In this serie, I'll show how to use a few tools and techniques to optimize your website for load speed.
Everyone loves speed, right?
We will only focus on universal web performance techniques, that you can use whatever language/framework you're using, as long as it serves HTTP, and on techniques that won't need any (or only very tiny) adjustments to your code base.
No time for introductions? Jump right in!
The need for speed
You want you web applications to load fast. Faster. The fastest you can.
One of the main reasons reason is that slow websites damage the user experience, and the competition being fierce, there is a chance your visitor will bounce elsewhere.
I firmly believe a product should always put the user and his needs first. If you're not a "user-first" believer, there are still other minor reasons that include, non-exhaustively, a better SEO ranking, a better mobile experience, possibly more webserver resources to serve the next user (if your server's worker is not anymore serving a request, then it can serve the next one, yes it's less true with async models, but it's still the case.), etc.
One problem is that if you are convinced web performance is important (and you should), you may start investing infinite working times in micro optimisations that will hardly have an overall impact on your global site speed. And you know, engineer time is expensive, so better use it on valuable things.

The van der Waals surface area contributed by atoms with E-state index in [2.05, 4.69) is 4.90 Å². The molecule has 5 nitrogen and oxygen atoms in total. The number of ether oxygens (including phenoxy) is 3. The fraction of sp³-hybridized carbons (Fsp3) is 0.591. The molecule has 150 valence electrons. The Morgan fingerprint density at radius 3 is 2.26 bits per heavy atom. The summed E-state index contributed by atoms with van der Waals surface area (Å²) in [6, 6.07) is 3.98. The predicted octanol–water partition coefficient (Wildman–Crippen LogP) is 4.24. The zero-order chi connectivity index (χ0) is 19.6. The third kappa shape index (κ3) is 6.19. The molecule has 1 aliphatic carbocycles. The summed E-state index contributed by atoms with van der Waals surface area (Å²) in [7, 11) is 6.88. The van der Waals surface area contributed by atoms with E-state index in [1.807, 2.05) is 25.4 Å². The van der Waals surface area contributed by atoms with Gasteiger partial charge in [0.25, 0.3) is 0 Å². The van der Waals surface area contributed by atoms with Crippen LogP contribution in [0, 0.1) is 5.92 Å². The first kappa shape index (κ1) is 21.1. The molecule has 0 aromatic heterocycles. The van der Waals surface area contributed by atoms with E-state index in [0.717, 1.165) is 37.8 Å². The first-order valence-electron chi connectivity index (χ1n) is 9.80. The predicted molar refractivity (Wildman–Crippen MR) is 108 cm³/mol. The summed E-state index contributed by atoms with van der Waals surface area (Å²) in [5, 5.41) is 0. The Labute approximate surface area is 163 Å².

Over the years, I found a few tools that are cheap to implement but could save you easily a few hundreds of load time milliseconds.
Those tools are not expert language-specific low-level micro-optimisations, they just "talk the web", are easy and fast to implement and their impact can be measured pretty fast.
Tools of the trade
We will use:
- nginx to serve HTTP(s) content; already using it? you can just tune your current instance's configuration;
- ngx_pagespeed to optimize the HTML, scripts, CSS and images; lots of possible options, we'll use reasonable defaults, it's up to you to chose the best deal by reading the (fucking) docs.
- amazon cloudfront as a geo-CDN, a content delivery network that will take into account your visitors geolocation to serve assets from an edge location closer from him than your backend servers; it is also used to serve assets from a separate, cookie-less, domain, an useful feature to circumvent the simultaneous-download-per-host browser limits; of course, this only apply if you're using HTTP or regular HTTPS, and is nulled if you're using SPDY or HTTP2;
- docker (optional) to run the various services in isolated Linux containers.
Here is our target architecture:
The steps to achieve this will be detailed in the following articles:
- Part 1 — Nginx, pagespeed and a simple node.js backend
- Part 2 — Amazon Cloudfront as our Content Delivery Network
- Part 3 — Instrument, Measure and Learn
- For Apache users, you can use mod_pagespeed to achieve the same goals, although its setup is out of this article scope.